Trade unions and community groups have played a key role in mediating vaccination, based on education and access to information, including in community languages. UK trade unions rejected mandatory vaccination. US union responses were more varied, but unions asserted their right to bargain over vaccine mandates to ensure there were no contract violations. In both countries trade unionists reported walking a fine line between encouraging and informing vaccination and supporting those that opposed vaccination. While opposing mandatory vaccination, the US Service Employees International Union (SEIU) (which represents health and public sector workers) organised pop-up clinics.
In Oxford, the Why Vaccinate project brought together community organisations, trade unions, health professionals and local politicians and activists, to share information and to have an honest dialogue. One initiative took the form of an online meeting of the BME community with around 30 BME doctors and health workers from different specialisms where people could ask specifically about vaccination. The close relationship between the trade unions and community facilitated this intervention, which then informed the local NHS Trust outreach strategy.
In both Manchester and Oxford effective campaigns were based on access to ‘hard to reach services’ rather than targeting so-called ‘hard to reach communities’ and on ‘informing’ rather than ‘promoting’. Bringing vaccination to the community rather than expecting them to go to vaccination centres was deemed important, and the opportunity for open dialogue with local health professionals with relationships to communities was effective.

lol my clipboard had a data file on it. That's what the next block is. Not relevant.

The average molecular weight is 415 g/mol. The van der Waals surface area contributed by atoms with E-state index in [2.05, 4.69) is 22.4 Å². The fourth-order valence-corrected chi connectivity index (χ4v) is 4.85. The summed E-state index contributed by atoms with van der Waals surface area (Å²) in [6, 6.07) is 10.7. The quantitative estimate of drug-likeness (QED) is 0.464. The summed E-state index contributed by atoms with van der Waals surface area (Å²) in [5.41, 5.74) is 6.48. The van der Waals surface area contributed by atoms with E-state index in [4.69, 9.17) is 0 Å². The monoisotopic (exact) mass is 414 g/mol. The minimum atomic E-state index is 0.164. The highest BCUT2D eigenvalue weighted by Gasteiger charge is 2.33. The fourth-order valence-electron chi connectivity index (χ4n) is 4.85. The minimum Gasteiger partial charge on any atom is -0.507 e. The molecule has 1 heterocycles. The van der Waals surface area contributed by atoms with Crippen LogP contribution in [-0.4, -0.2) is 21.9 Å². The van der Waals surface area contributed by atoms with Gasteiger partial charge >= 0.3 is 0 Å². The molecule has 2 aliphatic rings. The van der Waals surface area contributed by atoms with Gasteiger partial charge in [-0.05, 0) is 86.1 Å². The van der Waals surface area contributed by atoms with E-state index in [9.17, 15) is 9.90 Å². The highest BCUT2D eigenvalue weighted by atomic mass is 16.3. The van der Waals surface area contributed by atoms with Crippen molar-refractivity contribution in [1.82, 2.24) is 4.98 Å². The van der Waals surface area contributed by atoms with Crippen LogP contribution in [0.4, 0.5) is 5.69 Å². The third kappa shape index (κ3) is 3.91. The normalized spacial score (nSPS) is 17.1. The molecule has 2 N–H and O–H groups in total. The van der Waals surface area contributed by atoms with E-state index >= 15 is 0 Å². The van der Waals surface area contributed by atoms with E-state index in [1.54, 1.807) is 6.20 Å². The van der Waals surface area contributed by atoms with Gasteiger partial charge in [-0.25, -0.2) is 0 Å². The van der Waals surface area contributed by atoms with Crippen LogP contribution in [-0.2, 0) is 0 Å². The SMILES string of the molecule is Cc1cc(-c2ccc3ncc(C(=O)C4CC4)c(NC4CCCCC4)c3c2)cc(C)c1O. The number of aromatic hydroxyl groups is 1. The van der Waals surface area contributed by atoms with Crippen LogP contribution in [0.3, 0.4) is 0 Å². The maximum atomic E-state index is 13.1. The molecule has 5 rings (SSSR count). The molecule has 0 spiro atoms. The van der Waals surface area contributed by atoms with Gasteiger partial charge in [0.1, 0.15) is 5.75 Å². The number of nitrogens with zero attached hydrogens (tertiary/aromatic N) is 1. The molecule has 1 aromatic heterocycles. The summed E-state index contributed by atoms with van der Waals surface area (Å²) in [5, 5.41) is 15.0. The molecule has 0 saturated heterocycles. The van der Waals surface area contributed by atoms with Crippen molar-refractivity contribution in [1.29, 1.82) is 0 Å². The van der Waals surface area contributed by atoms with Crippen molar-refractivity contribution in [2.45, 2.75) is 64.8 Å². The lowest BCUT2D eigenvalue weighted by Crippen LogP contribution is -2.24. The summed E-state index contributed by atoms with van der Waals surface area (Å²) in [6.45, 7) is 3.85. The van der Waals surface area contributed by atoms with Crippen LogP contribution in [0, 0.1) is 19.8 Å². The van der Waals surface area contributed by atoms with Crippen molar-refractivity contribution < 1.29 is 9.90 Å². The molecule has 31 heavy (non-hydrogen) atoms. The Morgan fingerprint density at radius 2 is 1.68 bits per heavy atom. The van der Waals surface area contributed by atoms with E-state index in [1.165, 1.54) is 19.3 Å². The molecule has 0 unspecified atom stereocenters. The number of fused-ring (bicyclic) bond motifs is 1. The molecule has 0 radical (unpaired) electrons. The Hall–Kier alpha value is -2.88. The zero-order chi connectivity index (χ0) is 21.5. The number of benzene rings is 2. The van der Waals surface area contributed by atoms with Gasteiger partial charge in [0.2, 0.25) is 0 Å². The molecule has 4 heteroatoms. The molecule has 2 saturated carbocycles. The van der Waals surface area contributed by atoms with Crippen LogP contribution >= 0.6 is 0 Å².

The survey of frontline workers showed that trust in management, but also perceptions of safety in the work environment, both influence attitudes to vaccination and point to the importance of workplace health and safety policies. The survey suggests the need to take different workplaces into account when exploring vaccine hesitancy and COVID impacts, and the key role employers and trade unions play in occupational health and safety and ultimately public health.
This post represents the views of the authors and not those of the COVID-19 blog, nor LSE.